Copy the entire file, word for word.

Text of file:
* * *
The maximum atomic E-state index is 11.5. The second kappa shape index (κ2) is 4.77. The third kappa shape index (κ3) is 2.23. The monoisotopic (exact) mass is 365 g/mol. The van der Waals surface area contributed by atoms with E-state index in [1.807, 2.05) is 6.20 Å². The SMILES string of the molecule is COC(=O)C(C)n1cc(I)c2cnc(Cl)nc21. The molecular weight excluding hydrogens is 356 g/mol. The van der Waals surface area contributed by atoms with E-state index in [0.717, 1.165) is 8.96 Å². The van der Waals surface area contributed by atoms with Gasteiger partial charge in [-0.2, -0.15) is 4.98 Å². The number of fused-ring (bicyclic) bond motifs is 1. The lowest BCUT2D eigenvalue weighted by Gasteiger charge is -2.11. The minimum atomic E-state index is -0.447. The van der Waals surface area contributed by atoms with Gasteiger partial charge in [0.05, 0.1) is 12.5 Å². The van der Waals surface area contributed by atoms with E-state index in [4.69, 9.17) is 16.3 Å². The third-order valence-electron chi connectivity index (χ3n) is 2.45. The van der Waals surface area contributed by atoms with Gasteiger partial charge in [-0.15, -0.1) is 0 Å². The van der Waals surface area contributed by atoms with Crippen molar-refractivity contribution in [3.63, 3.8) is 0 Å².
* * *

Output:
The maximum atomic E-state index is 11.5. The second kappa shape index (κ2) is 4.77. The third kappa shape index (κ3) is 2.23. The monoisotopic (exact) mass is 365 g/mol. The van der Waals surface area contributed by atoms with E-state index in [1.807, 2.05) is 6.20 Å². The SMILES string of the molecule is COC(=O)C(C)n1cc(I)c2cnc(Cl)nc21. The molecular weight excluding hydrogens is 356 g/mol. The van der Waals surface area contributed by atoms with E-state index in [0.717, 1.165) is 8.96 Å². The van der Waals surface area contributed by atoms with Gasteiger partial charge in [-0.2, -0.15) is 4.98 Å². The number of fused-ring (bicyclic) bond motifs is 1. The lowest BCUT2D eigenvalue weighted by Gasteiger charge is -2.11. The minimum atomic E-state index is -0.447. The van der Waals surface area contributed by atoms with Gasteiger partial charge in [0.05, 0.1) is 12.5 Å². The van der Waals surface area contributed by atoms with E-state index in [4.69, 9.17) is 16.3 Å². The third-order valence-electron chi connectivity index (χ3n) is 2.45. The van der Waals surface area contributed by atoms with Gasteiger partial charge in [-0.15, -0.1) is 0 Å². The van der Waals surface area contributed by atoms with Crippen molar-refractivity contribution in [3.63, 3.8) is 0 Å².